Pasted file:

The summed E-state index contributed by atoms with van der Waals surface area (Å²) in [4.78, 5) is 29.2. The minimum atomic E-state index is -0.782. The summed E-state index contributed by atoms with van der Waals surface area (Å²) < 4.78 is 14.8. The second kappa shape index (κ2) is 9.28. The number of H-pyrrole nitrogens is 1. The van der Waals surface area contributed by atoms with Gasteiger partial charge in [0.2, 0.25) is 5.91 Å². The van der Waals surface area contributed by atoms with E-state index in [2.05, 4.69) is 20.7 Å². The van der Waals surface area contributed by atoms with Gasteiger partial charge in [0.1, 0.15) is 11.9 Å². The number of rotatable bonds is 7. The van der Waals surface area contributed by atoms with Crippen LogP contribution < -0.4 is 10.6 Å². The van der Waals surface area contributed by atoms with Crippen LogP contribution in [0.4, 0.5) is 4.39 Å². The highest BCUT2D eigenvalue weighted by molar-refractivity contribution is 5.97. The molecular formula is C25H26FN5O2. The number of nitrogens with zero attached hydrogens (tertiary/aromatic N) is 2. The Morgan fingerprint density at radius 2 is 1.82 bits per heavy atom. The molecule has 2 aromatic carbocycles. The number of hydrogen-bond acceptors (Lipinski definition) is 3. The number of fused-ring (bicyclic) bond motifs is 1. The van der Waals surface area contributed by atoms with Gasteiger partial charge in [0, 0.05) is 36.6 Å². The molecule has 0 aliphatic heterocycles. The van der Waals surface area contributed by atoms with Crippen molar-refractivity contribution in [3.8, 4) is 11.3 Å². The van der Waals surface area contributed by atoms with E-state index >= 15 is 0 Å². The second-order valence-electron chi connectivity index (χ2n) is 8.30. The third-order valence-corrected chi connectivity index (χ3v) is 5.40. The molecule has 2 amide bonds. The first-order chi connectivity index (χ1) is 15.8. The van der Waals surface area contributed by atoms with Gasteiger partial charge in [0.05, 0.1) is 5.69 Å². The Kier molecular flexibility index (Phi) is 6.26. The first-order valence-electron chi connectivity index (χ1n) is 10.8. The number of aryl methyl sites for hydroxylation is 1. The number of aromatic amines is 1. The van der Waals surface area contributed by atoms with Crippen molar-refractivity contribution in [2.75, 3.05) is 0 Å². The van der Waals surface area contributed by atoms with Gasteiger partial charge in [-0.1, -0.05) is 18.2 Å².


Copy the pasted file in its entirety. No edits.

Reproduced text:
The summed E-state index contributed by atoms with van der Waals surface area (Å²) in [4.78, 5) is 29.2. The minimum atomic E-state index is -0.782. The summed E-state index contributed by atoms with van der Waals surface area (Å²) < 4.78 is 14.8. The second kappa shape index (κ2) is 9.28. The number of H-pyrrole nitrogens is 1. The van der Waals surface area contributed by atoms with Gasteiger partial charge in [0.2, 0.25) is 5.91 Å². The van der Waals surface area contributed by atoms with E-state index in [2.05, 4.69) is 20.7 Å². The van der Waals surface area contributed by atoms with Gasteiger partial charge in [0.1, 0.15) is 11.9 Å². The number of rotatable bonds is 7. The van der Waals surface area contributed by atoms with Crippen LogP contribution < -0.4 is 10.6 Å². The van der Waals surface area contributed by atoms with Crippen LogP contribution in [0.4, 0.5) is 4.39 Å². The highest BCUT2D eigenvalue weighted by molar-refractivity contribution is 5.97. The molecular formula is C25H26FN5O2. The number of nitrogens with zero attached hydrogens (tertiary/aromatic N) is 2. The Morgan fingerprint density at radius 2 is 1.82 bits per heavy atom. The molecule has 2 aromatic carbocycles. The number of hydrogen-bond acceptors (Lipinski definition) is 3. The number of fused-ring (bicyclic) bond motifs is 1. The van der Waals surface area contributed by atoms with Gasteiger partial charge in [0, 0.05) is 36.6 Å². The molecule has 0 aliphatic heterocycles. The van der Waals surface area contributed by atoms with Crippen molar-refractivity contribution in [3.8, 4) is 11.3 Å². The van der Waals surface area contributed by atoms with E-state index >= 15 is 0 Å². The second-order valence-electron chi connectivity index (χ2n) is 8.30. The third-order valence-corrected chi connectivity index (χ3v) is 5.40. The molecule has 2 amide bonds. The first-order chi connectivity index (χ1) is 15.8. The van der Waals surface area contributed by atoms with Gasteiger partial charge in [0.05, 0.1) is 5.69 Å². The Kier molecular flexibility index (Phi) is 6.26. The first-order valence-electron chi connectivity index (χ1n) is 10.8. The number of aryl methyl sites for hydroxylation is 1. The number of aromatic amines is 1. The van der Waals surface area contributed by atoms with Crippen molar-refractivity contribution in [2.75, 3.05) is 0 Å². The van der Waals surface area contributed by atoms with Gasteiger partial charge in [-0.1, -0.05) is 18.2 Å².